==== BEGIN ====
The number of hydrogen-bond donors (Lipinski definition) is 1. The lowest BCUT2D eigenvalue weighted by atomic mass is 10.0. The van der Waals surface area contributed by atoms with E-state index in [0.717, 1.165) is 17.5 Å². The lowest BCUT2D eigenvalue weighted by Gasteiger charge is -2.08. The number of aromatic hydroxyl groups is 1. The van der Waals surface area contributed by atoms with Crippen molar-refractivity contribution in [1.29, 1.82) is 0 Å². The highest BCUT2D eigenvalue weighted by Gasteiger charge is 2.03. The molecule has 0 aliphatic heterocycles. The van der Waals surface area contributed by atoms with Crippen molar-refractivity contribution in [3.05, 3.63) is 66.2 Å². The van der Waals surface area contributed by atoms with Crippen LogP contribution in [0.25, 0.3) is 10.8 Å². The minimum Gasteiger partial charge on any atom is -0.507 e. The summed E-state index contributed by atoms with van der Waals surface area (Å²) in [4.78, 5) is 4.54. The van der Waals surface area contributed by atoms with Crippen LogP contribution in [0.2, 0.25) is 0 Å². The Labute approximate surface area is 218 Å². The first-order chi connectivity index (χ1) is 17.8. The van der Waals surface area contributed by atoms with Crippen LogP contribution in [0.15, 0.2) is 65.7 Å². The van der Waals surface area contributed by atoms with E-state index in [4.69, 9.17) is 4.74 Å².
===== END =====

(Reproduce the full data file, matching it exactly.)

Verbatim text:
The number of hydrogen-bond donors (Lipinski definition) is 1. The lowest BCUT2D eigenvalue weighted by atomic mass is 10.0. The van der Waals surface area contributed by atoms with E-state index in [0.717, 1.165) is 17.5 Å². The lowest BCUT2D eigenvalue weighted by Gasteiger charge is -2.08. The number of aromatic hydroxyl groups is 1. The van der Waals surface area contributed by atoms with Crippen molar-refractivity contribution in [1.29, 1.82) is 0 Å². The highest BCUT2D eigenvalue weighted by Gasteiger charge is 2.03. The molecule has 0 aliphatic heterocycles. The van der Waals surface area contributed by atoms with Crippen molar-refractivity contribution in [3.05, 3.63) is 66.2 Å². The van der Waals surface area contributed by atoms with Crippen LogP contribution in [0.25, 0.3) is 10.8 Å². The minimum Gasteiger partial charge on any atom is -0.507 e. The summed E-state index contributed by atoms with van der Waals surface area (Å²) in [4.78, 5) is 4.54. The van der Waals surface area contributed by atoms with Crippen LogP contribution in [0.2, 0.25) is 0 Å². The Labute approximate surface area is 218 Å². The first-order chi connectivity index (χ1) is 17.8. The van der Waals surface area contributed by atoms with Crippen LogP contribution in [0.15, 0.2) is 65.7 Å². The van der Waals surface area contributed by atoms with E-state index in [4.69, 9.17) is 4.74 Å².